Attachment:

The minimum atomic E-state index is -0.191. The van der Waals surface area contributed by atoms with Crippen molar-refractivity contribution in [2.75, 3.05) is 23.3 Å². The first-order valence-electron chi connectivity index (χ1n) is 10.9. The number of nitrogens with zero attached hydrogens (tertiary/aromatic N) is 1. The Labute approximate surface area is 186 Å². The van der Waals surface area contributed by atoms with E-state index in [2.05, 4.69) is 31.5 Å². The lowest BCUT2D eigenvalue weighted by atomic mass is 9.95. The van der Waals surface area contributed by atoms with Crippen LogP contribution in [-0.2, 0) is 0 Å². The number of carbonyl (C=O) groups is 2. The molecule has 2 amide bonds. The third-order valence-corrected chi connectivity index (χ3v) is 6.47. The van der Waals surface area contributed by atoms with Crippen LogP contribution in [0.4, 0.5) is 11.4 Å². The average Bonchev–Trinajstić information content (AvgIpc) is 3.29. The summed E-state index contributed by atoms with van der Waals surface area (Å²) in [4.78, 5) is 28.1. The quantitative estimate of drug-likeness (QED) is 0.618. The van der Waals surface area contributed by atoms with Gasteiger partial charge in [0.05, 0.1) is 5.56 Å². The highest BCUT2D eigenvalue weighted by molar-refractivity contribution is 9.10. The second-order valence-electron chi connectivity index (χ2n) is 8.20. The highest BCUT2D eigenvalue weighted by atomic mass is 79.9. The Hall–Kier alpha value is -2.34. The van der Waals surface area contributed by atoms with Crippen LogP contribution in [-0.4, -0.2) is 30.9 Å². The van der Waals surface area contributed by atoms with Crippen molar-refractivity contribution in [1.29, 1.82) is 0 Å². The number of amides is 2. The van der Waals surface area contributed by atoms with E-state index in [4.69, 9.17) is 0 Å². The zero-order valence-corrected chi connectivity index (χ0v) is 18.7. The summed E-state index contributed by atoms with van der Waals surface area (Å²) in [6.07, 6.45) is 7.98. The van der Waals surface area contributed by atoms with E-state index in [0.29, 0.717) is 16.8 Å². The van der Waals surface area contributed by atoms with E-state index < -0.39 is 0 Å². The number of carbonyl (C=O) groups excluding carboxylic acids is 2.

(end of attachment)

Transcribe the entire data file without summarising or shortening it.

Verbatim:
The minimum atomic E-state index is -0.191. The van der Waals surface area contributed by atoms with Crippen molar-refractivity contribution in [2.75, 3.05) is 23.3 Å². The first-order valence-electron chi connectivity index (χ1n) is 10.9. The number of nitrogens with zero attached hydrogens (tertiary/aromatic N) is 1. The Labute approximate surface area is 186 Å². The van der Waals surface area contributed by atoms with E-state index in [2.05, 4.69) is 31.5 Å². The lowest BCUT2D eigenvalue weighted by atomic mass is 9.95. The van der Waals surface area contributed by atoms with Crippen LogP contribution in [-0.2, 0) is 0 Å². The number of carbonyl (C=O) groups is 2. The molecule has 2 amide bonds. The third-order valence-corrected chi connectivity index (χ3v) is 6.47. The van der Waals surface area contributed by atoms with Crippen LogP contribution in [0.4, 0.5) is 11.4 Å². The average Bonchev–Trinajstić information content (AvgIpc) is 3.29. The summed E-state index contributed by atoms with van der Waals surface area (Å²) in [4.78, 5) is 28.1. The quantitative estimate of drug-likeness (QED) is 0.618. The van der Waals surface area contributed by atoms with Gasteiger partial charge in [0.05, 0.1) is 5.56 Å². The highest BCUT2D eigenvalue weighted by molar-refractivity contribution is 9.10. The second-order valence-electron chi connectivity index (χ2n) is 8.20. The highest BCUT2D eigenvalue weighted by atomic mass is 79.9. The Hall–Kier alpha value is -2.34. The van der Waals surface area contributed by atoms with Crippen LogP contribution in [-0.4, -0.2) is 30.9 Å². The van der Waals surface area contributed by atoms with Crippen molar-refractivity contribution in [1.29, 1.82) is 0 Å². The number of amides is 2. The van der Waals surface area contributed by atoms with E-state index in [4.69, 9.17) is 0 Å². The zero-order valence-corrected chi connectivity index (χ0v) is 18.7. The summed E-state index contributed by atoms with van der Waals surface area (Å²) in [6.07, 6.45) is 7.98. The van der Waals surface area contributed by atoms with E-state index in [0.29, 0.717) is 16.8 Å². The van der Waals surface area contributed by atoms with E-state index < -0.39 is 0 Å². The number of carbonyl (C=O) groups excluding carboxylic acids is 2.